Silver Dome Ballroom – Dance, Saturday Nite, July 14, Music by Jerry Opelt & His orchestra, former Jerry Lipka Band;
Dance to “Howie Sturtz Orchestra” Sat. July 28;
Wed., Aug. 1, will be Silver Dome Waltz Night to “Moldren’s Accordion Band,” Cash Prizes for the 3 Best Waltzing Couples!
Jean Zingsheim, Fairchild, and Robert Kutchera, Town of Mentor to be married in the Town of Mentor on July 14
Milton John Knack, Clintonville, and Joan Elizabeth Meyer, Waupaca County, to be married at Loyal July 14.
If you see a number of cars parked outside a home in the Withee-Owen area any Saturday night, the chances are that the visitors haven’t come to celebrate a wedding or watch television. They’ve come to take a bath.
It isn’t that there’s a shortage of bathtubs in this region settled predominantly by Finns. It’s true that tubs aren’t commonly found in the homes of the area but the people don’t really miss them. To a real Finnlander a bath is almost a ritual, and to be done right it has to be taken in a genuine “sauna” or bath house, with steam sizzling off hot stones until it drives the occupants out the door.
The Finns brought the “sauna” with them from the old country where the custom evidently originated some time before historians began to set such things down for posterity.
The genuine “sauna” is nothing more than a small house that in many instances might be mistaken for a woodshed if it weren’t for a small chimney protruding from the roof. When the Withee section was first settled by large numbers of people of Finnish extraction these little houses were found on almost every farm.
These days they are often being put to other uses than the one for which they were originally constructed. However, many of the old farmers, as they retired and moved to Withee and Owen, brought the “sauna” with them. To them it was and is a more integral part of the home than a garage.
Not all persons who are “sauna” advocates have the space or money to construct one, however, so it’s common to find “bath guests” at the homes so equipped on the traditional Saturday night.
Just what is it like in a “sauna,” and what happens inside them on Saturday night? We wondered. So recently The Press went to Withee to find out.
One of the finest “saunas” in the Withee area is owned by Mr. and Mrs. John Rosenquist, a retired farm couple. Both Mr. and Mrs. Rosenquist came originally from Finland. They settled in Michigan for a time after coming to this country and then moved to a farm just north of Owen where they lived for 36 years. They have lived in retirement in Withee for about two and one-half years. Never, they say smilingly, have they lived anywhere without their “sauna” handy.
During the years they were on the farm they had a real old-country bathhouse. The house had an open fireplace in which stones were heated. When the stones were almost red hot, water was dashed on them to make steam for the bath.
For obvious reasons such a bathhouse is called a “smoke sauna.” The occupants were smoked as well as steamed.
“By the time we moved, the walls and ceilings were smoked black,” Mrs. Rosenquist relates.
The “sauna” that Mr. Rosenquist built when he retired to Withee has the typical two rooms, one to undress in and one to bathe in, and the usual three tiers of benches on which the bathers sit in the steam room.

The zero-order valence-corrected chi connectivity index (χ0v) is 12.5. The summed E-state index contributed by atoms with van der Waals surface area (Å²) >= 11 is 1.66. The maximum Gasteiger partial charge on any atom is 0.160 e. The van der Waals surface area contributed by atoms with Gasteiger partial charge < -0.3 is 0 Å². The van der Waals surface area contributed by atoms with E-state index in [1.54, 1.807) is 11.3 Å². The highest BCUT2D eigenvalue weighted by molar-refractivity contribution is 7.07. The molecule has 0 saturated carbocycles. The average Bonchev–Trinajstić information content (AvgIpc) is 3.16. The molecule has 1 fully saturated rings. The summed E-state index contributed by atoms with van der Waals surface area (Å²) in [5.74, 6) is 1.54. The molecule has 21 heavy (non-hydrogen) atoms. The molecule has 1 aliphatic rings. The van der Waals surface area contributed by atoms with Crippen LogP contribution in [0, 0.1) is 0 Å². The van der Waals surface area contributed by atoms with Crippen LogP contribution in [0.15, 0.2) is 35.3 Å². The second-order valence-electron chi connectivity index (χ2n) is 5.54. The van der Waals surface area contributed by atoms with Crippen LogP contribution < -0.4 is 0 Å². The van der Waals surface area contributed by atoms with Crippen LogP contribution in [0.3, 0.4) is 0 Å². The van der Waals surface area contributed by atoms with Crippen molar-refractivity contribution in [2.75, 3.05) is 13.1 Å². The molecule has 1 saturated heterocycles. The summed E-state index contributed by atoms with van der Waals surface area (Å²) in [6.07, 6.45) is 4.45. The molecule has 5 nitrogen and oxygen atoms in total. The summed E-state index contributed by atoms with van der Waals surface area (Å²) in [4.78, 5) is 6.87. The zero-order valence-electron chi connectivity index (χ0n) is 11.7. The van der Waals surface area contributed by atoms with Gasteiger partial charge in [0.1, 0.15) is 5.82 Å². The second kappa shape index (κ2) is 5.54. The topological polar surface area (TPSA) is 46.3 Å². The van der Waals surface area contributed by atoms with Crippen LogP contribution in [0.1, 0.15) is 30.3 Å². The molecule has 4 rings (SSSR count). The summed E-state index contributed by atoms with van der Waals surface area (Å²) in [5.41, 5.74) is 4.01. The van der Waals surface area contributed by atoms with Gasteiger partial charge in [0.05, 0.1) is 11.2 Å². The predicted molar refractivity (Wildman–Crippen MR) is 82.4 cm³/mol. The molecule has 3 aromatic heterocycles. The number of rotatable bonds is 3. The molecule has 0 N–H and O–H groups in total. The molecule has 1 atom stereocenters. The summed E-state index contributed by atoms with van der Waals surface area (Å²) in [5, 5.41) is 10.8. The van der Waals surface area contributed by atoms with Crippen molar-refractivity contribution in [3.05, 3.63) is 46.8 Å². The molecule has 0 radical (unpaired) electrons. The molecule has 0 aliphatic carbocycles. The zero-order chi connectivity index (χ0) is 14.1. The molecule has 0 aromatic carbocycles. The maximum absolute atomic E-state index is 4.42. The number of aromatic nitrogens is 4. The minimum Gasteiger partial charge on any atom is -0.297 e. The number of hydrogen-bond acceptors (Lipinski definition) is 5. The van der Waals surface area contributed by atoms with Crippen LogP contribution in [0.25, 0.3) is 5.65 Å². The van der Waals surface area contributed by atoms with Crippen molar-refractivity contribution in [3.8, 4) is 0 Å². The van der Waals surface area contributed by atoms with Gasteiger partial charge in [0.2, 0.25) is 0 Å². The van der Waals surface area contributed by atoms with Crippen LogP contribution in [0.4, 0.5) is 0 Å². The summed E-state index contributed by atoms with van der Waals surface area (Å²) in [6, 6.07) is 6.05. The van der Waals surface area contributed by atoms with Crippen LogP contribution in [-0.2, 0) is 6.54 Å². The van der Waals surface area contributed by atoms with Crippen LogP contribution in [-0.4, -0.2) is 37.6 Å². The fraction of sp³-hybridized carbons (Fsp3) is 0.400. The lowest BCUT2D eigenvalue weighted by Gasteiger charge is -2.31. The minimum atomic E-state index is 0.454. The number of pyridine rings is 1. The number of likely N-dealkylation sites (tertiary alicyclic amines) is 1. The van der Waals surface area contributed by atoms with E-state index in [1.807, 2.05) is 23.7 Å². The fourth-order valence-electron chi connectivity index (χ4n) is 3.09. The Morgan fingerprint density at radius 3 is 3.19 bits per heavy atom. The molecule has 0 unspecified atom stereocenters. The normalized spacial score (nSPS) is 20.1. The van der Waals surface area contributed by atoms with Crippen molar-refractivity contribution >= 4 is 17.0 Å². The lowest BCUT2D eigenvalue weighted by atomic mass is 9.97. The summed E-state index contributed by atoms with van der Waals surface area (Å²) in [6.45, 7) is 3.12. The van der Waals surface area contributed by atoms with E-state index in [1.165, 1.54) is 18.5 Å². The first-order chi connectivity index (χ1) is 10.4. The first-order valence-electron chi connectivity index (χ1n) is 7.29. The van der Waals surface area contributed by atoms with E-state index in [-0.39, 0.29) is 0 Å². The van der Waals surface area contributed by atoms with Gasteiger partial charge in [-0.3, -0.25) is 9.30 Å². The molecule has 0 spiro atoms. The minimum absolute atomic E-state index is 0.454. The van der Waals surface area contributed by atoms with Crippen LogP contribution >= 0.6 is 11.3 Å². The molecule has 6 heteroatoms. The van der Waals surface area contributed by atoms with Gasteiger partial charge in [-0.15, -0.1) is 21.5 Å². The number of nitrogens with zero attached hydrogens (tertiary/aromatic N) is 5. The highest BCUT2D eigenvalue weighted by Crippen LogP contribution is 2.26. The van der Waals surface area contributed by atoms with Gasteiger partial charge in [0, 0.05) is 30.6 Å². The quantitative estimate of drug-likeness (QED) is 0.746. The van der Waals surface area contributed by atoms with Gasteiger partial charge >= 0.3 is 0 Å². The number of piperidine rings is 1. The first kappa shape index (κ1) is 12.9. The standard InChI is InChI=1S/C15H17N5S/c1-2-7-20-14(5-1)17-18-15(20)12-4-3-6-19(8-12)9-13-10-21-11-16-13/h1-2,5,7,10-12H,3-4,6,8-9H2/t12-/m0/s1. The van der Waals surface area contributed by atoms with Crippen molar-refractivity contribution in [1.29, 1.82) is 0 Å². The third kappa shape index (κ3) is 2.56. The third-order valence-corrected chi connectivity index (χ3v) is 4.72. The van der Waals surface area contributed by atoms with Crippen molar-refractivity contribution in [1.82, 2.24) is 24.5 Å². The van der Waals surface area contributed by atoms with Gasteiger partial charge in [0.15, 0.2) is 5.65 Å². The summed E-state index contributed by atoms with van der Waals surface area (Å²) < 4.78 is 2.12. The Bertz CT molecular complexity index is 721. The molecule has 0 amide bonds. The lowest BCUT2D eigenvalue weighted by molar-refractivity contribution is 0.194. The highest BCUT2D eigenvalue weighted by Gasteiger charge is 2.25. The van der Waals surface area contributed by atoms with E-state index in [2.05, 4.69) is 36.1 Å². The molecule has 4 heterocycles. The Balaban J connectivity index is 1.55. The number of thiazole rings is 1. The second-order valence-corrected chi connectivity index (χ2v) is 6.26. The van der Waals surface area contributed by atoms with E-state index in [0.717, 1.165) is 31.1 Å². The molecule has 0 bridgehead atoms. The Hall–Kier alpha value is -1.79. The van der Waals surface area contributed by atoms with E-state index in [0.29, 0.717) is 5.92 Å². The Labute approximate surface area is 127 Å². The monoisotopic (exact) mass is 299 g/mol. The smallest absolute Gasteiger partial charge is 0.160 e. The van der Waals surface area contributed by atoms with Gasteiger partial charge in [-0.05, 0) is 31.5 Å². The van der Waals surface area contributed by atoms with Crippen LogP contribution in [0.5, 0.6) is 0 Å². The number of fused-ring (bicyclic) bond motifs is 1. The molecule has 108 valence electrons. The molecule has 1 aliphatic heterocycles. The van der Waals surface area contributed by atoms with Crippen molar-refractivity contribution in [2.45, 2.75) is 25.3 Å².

However, the new house has a refinement often found in Finnish settlements these days. The heat from the stones comes from a cast-iron, pot-bellied stove with a chimney to conduct the smoke out of the room.
The stones are piled in a tub built around the top of the stove. Large stones are place in the bottom of this tub and gradually smaller ones are place on top until the ones on the very top are the size of eggs or somewhat larger.
A wood fire is built in the stove on late Satruday afternoon. When the stones are completely heated, a process which takes anywhere from one to several hours in “sauna,” depending upon the heating equipment and the temperature outside, the bathers strip in the outside room and go into the steam room to take their places on the benches.
Once the bathers are in the steam room one of them takes a dipper and splashed water from a pail or drum near the stove over the heated stones. This procedure is repeated until the occupants are unable to bear any more heat.
At the beginning of this steaming process, it is the custom for the bathers to flail each other heartily with switches, which are soaked in a tub of water between bathing’s. This is to stimulate the circulation and aid in the cleaning.
The Rosenquist’s have substituted a brush for the switches. Another refinement over the old country custom is the use of soap.
Mr. Rosenquist pointed out that the stove in the “sauna” was heated at the time we visited him. He dashed a dipper of water on the stones and watched the steam rise.
“If you want to see what it’s really like, why don’t you try it?” he offered. Time was short, and we demurred with regrets.
An outdoor “sauna” such as the Rosenquist’s is no longer a common sight in Withee.
(At present, one wonders if any of these types of “saunas” may be found within the state. DZ)
Now - Get Your Oil Stove, from $9.39 and up, at Russell’s Hardware.
Specially Priced! 2 Lots of Dresses – Pinafores, Without Jackets Some Ruffle-Trimmed, with Button-down backs, some Zipper fronts, Percale, Prints, Chambray – Were $3.19, Now, $1.98;
Sunbacks, with Jackets, Prints, Chambrays, Waffle Cloth, Sizes 14,18-20, Values - $5.95, now $2.98; At McCain’s in Neillsville
Cattle rustlers are active in central Wisconsin, according to reports reaching Sheriff Dobes from adjoining counties. He is running down one situation in this county, which may involve rustling. An animal is missing.
Sheriff Dobes warns farmers to look closely after their stock and to keep an eye on trucks that stop along the road.
A pay raise of five cents an hour was granted to city employees by the Neillsville City Council at its Tuesday evening meeting. The pay raise is retroactive to July 1.
An arterial stop at the corner of S. Court Street and First Street was adopted.
July 1951! The private utility industry will observe Rural Electrification Week starting August 25. According to industry spokesmen it marks the completion of Rural Electrification in America.